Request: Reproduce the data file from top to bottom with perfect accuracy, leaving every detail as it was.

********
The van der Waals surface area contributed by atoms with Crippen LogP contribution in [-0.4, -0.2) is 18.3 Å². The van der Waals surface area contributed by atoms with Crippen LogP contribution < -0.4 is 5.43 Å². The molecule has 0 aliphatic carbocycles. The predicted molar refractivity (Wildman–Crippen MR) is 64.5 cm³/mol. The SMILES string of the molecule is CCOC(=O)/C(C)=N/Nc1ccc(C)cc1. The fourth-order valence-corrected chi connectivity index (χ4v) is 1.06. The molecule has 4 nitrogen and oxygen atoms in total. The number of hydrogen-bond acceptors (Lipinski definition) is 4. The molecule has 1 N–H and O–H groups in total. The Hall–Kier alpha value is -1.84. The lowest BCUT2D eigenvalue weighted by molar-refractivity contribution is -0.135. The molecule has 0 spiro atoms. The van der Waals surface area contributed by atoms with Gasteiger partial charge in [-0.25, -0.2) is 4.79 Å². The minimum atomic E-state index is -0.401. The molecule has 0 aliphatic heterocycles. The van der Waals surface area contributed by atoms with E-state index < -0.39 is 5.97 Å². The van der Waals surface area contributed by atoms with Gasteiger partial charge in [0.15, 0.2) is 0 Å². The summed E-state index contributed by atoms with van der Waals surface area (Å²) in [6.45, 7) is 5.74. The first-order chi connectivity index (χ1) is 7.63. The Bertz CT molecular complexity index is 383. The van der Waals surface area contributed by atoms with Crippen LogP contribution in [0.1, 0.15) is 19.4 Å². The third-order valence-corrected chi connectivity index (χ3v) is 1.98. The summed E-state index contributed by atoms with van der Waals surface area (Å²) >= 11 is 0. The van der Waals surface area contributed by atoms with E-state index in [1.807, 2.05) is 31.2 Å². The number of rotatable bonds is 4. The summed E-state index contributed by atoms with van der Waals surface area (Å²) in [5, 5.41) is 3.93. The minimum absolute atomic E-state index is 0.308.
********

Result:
The van der Waals surface area contributed by atoms with Crippen LogP contribution in [-0.4, -0.2) is 18.3 Å². The van der Waals surface area contributed by atoms with Crippen LogP contribution < -0.4 is 5.43 Å². The molecule has 0 aliphatic carbocycles. The predicted molar refractivity (Wildman–Crippen MR) is 64.5 cm³/mol. The SMILES string of the molecule is CCOC(=O)/C(C)=N/Nc1ccc(C)cc1. The fourth-order valence-corrected chi connectivity index (χ4v) is 1.06. The molecule has 4 nitrogen and oxygen atoms in total. The number of hydrogen-bond acceptors (Lipinski definition) is 4. The molecule has 1 N–H and O–H groups in total. The Hall–Kier alpha value is -1.84. The lowest BCUT2D eigenvalue weighted by molar-refractivity contribution is -0.135. The molecule has 0 spiro atoms. The van der Waals surface area contributed by atoms with Gasteiger partial charge in [-0.25, -0.2) is 4.79 Å². The minimum atomic E-state index is -0.401. The molecule has 0 aliphatic heterocycles. The van der Waals surface area contributed by atoms with E-state index < -0.39 is 5.97 Å². The van der Waals surface area contributed by atoms with Gasteiger partial charge in [0.15, 0.2) is 0 Å². The summed E-state index contributed by atoms with van der Waals surface area (Å²) in [6.45, 7) is 5.74. The first-order chi connectivity index (χ1) is 7.63. The Bertz CT molecular complexity index is 383. The van der Waals surface area contributed by atoms with Crippen LogP contribution in [0.1, 0.15) is 19.4 Å². The third-order valence-corrected chi connectivity index (χ3v) is 1.98. The summed E-state index contributed by atoms with van der Waals surface area (Å²) >= 11 is 0. The van der Waals surface area contributed by atoms with E-state index in [1.807, 2.05) is 31.2 Å². The number of rotatable bonds is 4. The summed E-state index contributed by atoms with van der Waals surface area (Å²) in [5, 5.41) is 3.93. The minimum absolute atomic E-state index is 0.308.